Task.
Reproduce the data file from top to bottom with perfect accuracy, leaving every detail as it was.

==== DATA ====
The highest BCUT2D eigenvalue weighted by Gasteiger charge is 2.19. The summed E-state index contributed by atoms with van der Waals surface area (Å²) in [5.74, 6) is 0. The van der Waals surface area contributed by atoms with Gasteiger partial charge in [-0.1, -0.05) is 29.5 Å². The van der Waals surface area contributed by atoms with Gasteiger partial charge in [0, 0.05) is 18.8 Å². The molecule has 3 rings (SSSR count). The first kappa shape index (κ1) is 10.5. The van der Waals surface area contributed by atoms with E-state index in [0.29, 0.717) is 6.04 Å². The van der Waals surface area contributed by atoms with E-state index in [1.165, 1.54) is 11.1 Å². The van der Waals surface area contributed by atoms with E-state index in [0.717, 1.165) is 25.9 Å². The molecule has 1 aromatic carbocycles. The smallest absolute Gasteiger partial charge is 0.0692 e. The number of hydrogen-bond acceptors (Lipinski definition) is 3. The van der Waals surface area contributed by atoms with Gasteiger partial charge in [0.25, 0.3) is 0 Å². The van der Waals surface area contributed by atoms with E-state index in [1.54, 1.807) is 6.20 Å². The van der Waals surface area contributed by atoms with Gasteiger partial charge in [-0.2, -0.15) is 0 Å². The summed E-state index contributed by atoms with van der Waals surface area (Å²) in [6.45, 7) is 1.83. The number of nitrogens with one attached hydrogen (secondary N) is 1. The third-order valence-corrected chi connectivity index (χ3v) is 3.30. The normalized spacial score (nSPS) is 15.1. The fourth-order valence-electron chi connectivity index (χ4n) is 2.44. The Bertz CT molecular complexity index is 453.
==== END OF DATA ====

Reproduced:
The highest BCUT2D eigenvalue weighted by Gasteiger charge is 2.19. The summed E-state index contributed by atoms with van der Waals surface area (Å²) in [5.74, 6) is 0. The van der Waals surface area contributed by atoms with Gasteiger partial charge in [-0.1, -0.05) is 29.5 Å². The van der Waals surface area contributed by atoms with Gasteiger partial charge in [0, 0.05) is 18.8 Å². The molecule has 3 rings (SSSR count). The first kappa shape index (κ1) is 10.5. The van der Waals surface area contributed by atoms with E-state index in [0.29, 0.717) is 6.04 Å². The van der Waals surface area contributed by atoms with E-state index in [1.165, 1.54) is 11.1 Å². The van der Waals surface area contributed by atoms with E-state index in [0.717, 1.165) is 25.9 Å². The molecule has 1 aromatic carbocycles. The smallest absolute Gasteiger partial charge is 0.0692 e. The number of hydrogen-bond acceptors (Lipinski definition) is 3. The van der Waals surface area contributed by atoms with Gasteiger partial charge in [0.25, 0.3) is 0 Å². The van der Waals surface area contributed by atoms with E-state index in [1.54, 1.807) is 6.20 Å². The van der Waals surface area contributed by atoms with Gasteiger partial charge in [-0.2, -0.15) is 0 Å². The summed E-state index contributed by atoms with van der Waals surface area (Å²) in [6.45, 7) is 1.83. The number of nitrogens with one attached hydrogen (secondary N) is 1. The third-order valence-corrected chi connectivity index (χ3v) is 3.30. The normalized spacial score (nSPS) is 15.1. The fourth-order valence-electron chi connectivity index (χ4n) is 2.44. The Bertz CT molecular complexity index is 453.